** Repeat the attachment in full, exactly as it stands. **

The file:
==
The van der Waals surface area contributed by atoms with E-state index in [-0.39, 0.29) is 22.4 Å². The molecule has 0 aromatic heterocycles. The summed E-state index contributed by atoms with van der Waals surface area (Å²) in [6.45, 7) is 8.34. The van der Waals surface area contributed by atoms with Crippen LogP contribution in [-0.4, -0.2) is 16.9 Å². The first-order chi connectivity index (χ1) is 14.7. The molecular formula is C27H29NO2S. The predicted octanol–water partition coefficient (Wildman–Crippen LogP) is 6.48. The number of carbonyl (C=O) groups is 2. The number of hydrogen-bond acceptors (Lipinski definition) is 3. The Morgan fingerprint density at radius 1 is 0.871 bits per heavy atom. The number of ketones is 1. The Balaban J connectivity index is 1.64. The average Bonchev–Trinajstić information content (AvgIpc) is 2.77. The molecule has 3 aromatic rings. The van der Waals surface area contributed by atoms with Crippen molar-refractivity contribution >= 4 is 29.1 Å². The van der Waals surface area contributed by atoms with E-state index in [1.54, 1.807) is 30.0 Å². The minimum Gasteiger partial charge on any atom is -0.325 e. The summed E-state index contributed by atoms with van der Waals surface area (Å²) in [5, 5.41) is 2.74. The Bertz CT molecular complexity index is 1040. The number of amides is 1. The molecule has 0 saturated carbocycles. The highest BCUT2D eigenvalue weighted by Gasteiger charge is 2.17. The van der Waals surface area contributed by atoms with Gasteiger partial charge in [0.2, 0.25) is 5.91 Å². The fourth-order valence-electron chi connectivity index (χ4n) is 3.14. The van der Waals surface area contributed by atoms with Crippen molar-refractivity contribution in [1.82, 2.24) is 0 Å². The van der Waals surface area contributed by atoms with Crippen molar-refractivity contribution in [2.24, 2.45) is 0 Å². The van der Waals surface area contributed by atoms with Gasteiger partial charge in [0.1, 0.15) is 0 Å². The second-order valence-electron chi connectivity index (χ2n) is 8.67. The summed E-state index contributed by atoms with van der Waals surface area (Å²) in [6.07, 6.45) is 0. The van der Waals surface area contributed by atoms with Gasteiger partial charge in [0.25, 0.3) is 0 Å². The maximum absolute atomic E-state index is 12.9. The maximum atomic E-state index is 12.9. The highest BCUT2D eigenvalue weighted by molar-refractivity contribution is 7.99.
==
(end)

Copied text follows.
The van der Waals surface area contributed by atoms with E-state index in [-0.39, 0.29) is 22.4 Å². The molecule has 0 aromatic heterocycles. The summed E-state index contributed by atoms with van der Waals surface area (Å²) in [6.45, 7) is 8.34. The van der Waals surface area contributed by atoms with Crippen LogP contribution in [-0.4, -0.2) is 16.9 Å². The first-order chi connectivity index (χ1) is 14.7. The molecular formula is C27H29NO2S. The predicted octanol–water partition coefficient (Wildman–Crippen LogP) is 6.48. The number of carbonyl (C=O) groups is 2. The number of hydrogen-bond acceptors (Lipinski definition) is 3. The Morgan fingerprint density at radius 1 is 0.871 bits per heavy atom. The number of ketones is 1. The Balaban J connectivity index is 1.64. The average Bonchev–Trinajstić information content (AvgIpc) is 2.77. The molecule has 3 aromatic rings. The van der Waals surface area contributed by atoms with Crippen molar-refractivity contribution >= 4 is 29.1 Å². The van der Waals surface area contributed by atoms with E-state index in [1.54, 1.807) is 30.0 Å². The minimum Gasteiger partial charge on any atom is -0.325 e. The summed E-state index contributed by atoms with van der Waals surface area (Å²) in [5, 5.41) is 2.74. The Bertz CT molecular complexity index is 1040. The number of amides is 1. The molecule has 0 saturated carbocycles. The highest BCUT2D eigenvalue weighted by Gasteiger charge is 2.17. The van der Waals surface area contributed by atoms with Gasteiger partial charge in [0.2, 0.25) is 5.91 Å². The fourth-order valence-electron chi connectivity index (χ4n) is 3.14. The van der Waals surface area contributed by atoms with Crippen molar-refractivity contribution in [1.82, 2.24) is 0 Å². The van der Waals surface area contributed by atoms with Crippen molar-refractivity contribution in [2.24, 2.45) is 0 Å². The van der Waals surface area contributed by atoms with Gasteiger partial charge in [0.1, 0.15) is 0 Å². The second-order valence-electron chi connectivity index (χ2n) is 8.67. The summed E-state index contributed by atoms with van der Waals surface area (Å²) in [6.07, 6.45) is 0. The van der Waals surface area contributed by atoms with Gasteiger partial charge in [0.25, 0.3) is 0 Å². The maximum absolute atomic E-state index is 12.9. The maximum atomic E-state index is 12.9. The highest BCUT2D eigenvalue weighted by molar-refractivity contribution is 7.99.